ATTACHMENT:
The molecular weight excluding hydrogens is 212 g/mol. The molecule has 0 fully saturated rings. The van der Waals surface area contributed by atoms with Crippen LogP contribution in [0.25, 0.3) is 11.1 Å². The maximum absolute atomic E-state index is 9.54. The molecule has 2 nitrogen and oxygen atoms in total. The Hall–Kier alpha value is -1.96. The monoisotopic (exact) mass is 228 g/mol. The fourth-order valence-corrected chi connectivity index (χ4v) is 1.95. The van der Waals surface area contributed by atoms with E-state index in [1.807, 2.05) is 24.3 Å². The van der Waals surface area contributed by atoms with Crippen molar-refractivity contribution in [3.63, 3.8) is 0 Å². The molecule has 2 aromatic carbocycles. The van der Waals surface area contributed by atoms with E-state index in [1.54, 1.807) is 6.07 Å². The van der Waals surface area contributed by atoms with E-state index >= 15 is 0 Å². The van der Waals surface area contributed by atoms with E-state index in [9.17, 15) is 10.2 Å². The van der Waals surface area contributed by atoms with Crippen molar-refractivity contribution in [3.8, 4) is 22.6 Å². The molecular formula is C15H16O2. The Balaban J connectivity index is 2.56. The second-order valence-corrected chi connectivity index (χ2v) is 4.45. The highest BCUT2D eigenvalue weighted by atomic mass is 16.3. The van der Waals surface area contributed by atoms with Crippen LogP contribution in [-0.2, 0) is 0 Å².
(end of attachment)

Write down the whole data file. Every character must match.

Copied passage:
The molecular weight excluding hydrogens is 212 g/mol. The molecule has 0 fully saturated rings. The van der Waals surface area contributed by atoms with Crippen LogP contribution in [0.25, 0.3) is 11.1 Å². The maximum absolute atomic E-state index is 9.54. The molecule has 2 nitrogen and oxygen atoms in total. The Hall–Kier alpha value is -1.96. The monoisotopic (exact) mass is 228 g/mol. The fourth-order valence-corrected chi connectivity index (χ4v) is 1.95. The van der Waals surface area contributed by atoms with E-state index in [1.807, 2.05) is 24.3 Å². The van der Waals surface area contributed by atoms with Crippen molar-refractivity contribution in [3.63, 3.8) is 0 Å². The molecule has 2 aromatic carbocycles. The van der Waals surface area contributed by atoms with E-state index in [1.54, 1.807) is 6.07 Å². The van der Waals surface area contributed by atoms with E-state index >= 15 is 0 Å². The van der Waals surface area contributed by atoms with E-state index in [9.17, 15) is 10.2 Å². The van der Waals surface area contributed by atoms with Crippen molar-refractivity contribution in [3.8, 4) is 22.6 Å². The molecular formula is C15H16O2. The Balaban J connectivity index is 2.56. The second-order valence-corrected chi connectivity index (χ2v) is 4.45. The highest BCUT2D eigenvalue weighted by atomic mass is 16.3. The van der Waals surface area contributed by atoms with Crippen LogP contribution in [-0.2, 0) is 0 Å².